JF: It didnt really even happen with writing the material. Each song is actually something that has happened. It’s something that we went through. They were all separate scenarios but just because of everyone being so close and just like living together for so long, experiencing similar things. Its the life that we’ve lived and its honest stories, and I guess that’s why it reads like a book. Because it is the book of our lives you know?
TJ: And the album is really full of a lot of dark emotions. How do those emotions translate in your live performances?
JF: From the first record to this record we really realized what we are live. When we come to the stage we want to capture that element, that live, raw power that we hit in the music and in the recording process. That passion, that thunder, that aggression that energy is in everything you know?
TJ: It seems like growing up in Memphis fuels a lot of your emotions as well, particularly on tracks like Ghost Town. Does Memphis play a major role in your lives and your song writing?
JF: For sure. Memphis is a hard town to grow up in, especially recently as everything has changed in the city. At the same time theres no better place to grow up in as a musician. People flock to Memphis because of Elvis, because of Beale Street, because of barbeque and the element thats there. There is such a culture there that also creates a competitive nature amongst the people that live there. Its really hard to get people to come to your shows and to take notice of what you’re doing as a musician simply because the guy pumping gas at the gas station can play guitar, and his neighbors can sing. Everyones a musician there. So, that being said, when we came out there was a lot of people who were like oh my god they’re blowing up thats awesome. At the same time it was half-hearted. As quick as we rose up, and then all the issues that we went through with the break from the first record to the second, a lot of people started running their mouth. Just hating on us and things like that. You really found out who your true believers are, and the statements to those people are were letting them know it doesnt matter what you say or do, were going to keep doing what we do and nothing is going to get in our way.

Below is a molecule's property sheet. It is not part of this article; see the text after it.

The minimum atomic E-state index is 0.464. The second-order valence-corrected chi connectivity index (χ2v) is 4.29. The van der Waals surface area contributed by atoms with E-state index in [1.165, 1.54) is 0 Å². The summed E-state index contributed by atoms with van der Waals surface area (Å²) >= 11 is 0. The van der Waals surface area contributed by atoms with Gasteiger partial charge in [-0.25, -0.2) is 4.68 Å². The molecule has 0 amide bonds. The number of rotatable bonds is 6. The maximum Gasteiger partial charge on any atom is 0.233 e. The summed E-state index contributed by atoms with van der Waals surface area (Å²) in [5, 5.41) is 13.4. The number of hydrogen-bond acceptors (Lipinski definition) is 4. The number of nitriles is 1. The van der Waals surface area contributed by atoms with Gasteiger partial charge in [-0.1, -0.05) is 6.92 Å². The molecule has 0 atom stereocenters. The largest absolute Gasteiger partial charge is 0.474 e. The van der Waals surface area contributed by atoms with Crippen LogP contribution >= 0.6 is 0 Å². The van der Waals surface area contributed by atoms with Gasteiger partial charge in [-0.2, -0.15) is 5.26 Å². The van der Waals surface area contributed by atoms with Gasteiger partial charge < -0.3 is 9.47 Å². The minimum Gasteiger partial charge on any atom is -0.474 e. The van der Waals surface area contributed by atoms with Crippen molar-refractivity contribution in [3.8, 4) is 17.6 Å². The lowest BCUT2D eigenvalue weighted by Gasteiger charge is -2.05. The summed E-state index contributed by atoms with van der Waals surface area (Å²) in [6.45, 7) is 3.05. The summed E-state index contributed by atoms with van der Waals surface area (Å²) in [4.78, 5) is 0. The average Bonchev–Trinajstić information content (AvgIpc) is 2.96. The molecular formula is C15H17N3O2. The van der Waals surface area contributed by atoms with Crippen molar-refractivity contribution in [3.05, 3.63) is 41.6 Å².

TJ: Well, aside from Memphis are there any other cities that you guys enjoy playing for most?
JF: Definitely Fort Wayne and Flint, Michigan. They were two of the first places we went outside of Memphis and we have a lot of friends and we’ve definitely developed a great relationship with the fans there. Its almost like were from there.
TJ: Are peopling coming out knowing Egypt central from the first album, or is it White Rabbit thats bringing them out?
JF: Its a combination. I think that there are a lot from the first record that were ready for this and we are proud to show it to people.
TJ: Well thats all the time we have for today but before I go is there anything else you would like to say to your fans?
JF: Just go check out the record and come to the show. Wed love to meet you!
We would like to thank Amanda Cagan from ABC Public Relations for setting up the interview with John. For more information on John and Egypt Central, please go to: http://www.egyptcentral.net/.